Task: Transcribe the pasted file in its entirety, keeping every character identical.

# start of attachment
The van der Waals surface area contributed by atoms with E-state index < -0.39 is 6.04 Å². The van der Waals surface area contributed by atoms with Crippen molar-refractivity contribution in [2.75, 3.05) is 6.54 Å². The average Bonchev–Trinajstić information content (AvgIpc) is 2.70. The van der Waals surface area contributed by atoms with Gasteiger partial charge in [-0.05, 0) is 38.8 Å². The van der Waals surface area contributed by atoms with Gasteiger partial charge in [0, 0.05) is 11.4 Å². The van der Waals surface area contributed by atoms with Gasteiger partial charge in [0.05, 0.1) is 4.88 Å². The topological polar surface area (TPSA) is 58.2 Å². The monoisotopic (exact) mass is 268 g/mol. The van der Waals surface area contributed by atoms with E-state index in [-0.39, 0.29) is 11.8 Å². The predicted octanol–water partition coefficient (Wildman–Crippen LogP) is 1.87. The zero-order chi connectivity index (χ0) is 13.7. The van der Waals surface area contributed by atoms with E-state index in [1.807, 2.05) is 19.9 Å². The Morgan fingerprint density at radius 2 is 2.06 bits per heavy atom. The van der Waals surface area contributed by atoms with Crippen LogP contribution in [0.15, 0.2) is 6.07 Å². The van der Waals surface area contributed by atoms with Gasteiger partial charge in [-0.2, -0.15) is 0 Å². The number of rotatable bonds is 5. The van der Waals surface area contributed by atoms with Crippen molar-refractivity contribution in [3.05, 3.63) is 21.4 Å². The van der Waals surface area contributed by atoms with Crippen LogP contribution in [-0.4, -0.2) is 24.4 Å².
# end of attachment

The van der Waals surface area contributed by atoms with E-state index < -0.39 is 6.04 Å². The van der Waals surface area contributed by atoms with Crippen molar-refractivity contribution in [2.75, 3.05) is 6.54 Å². The average Bonchev–Trinajstić information content (AvgIpc) is 2.70. The van der Waals surface area contributed by atoms with Gasteiger partial charge in [-0.05, 0) is 38.8 Å². The van der Waals surface area contributed by atoms with Gasteiger partial charge in [0, 0.05) is 11.4 Å². The van der Waals surface area contributed by atoms with Gasteiger partial charge in [0.05, 0.1) is 4.88 Å². The topological polar surface area (TPSA) is 58.2 Å². The monoisotopic (exact) mass is 268 g/mol. The van der Waals surface area contributed by atoms with E-state index in [-0.39, 0.29) is 11.8 Å². The predicted octanol–water partition coefficient (Wildman–Crippen LogP) is 1.87. The zero-order chi connectivity index (χ0) is 13.7. The van der Waals surface area contributed by atoms with E-state index in [1.807, 2.05) is 19.9 Å². The Morgan fingerprint density at radius 2 is 2.06 bits per heavy atom. The van der Waals surface area contributed by atoms with Crippen LogP contribution in [0.15, 0.2) is 6.07 Å². The van der Waals surface area contributed by atoms with Gasteiger partial charge in [-0.2, -0.15) is 0 Å². The number of rotatable bonds is 5. The van der Waals surface area contributed by atoms with Crippen molar-refractivity contribution in [3.05, 3.63) is 21.4 Å². The van der Waals surface area contributed by atoms with Crippen LogP contribution in [-0.4, -0.2) is 24.4 Å².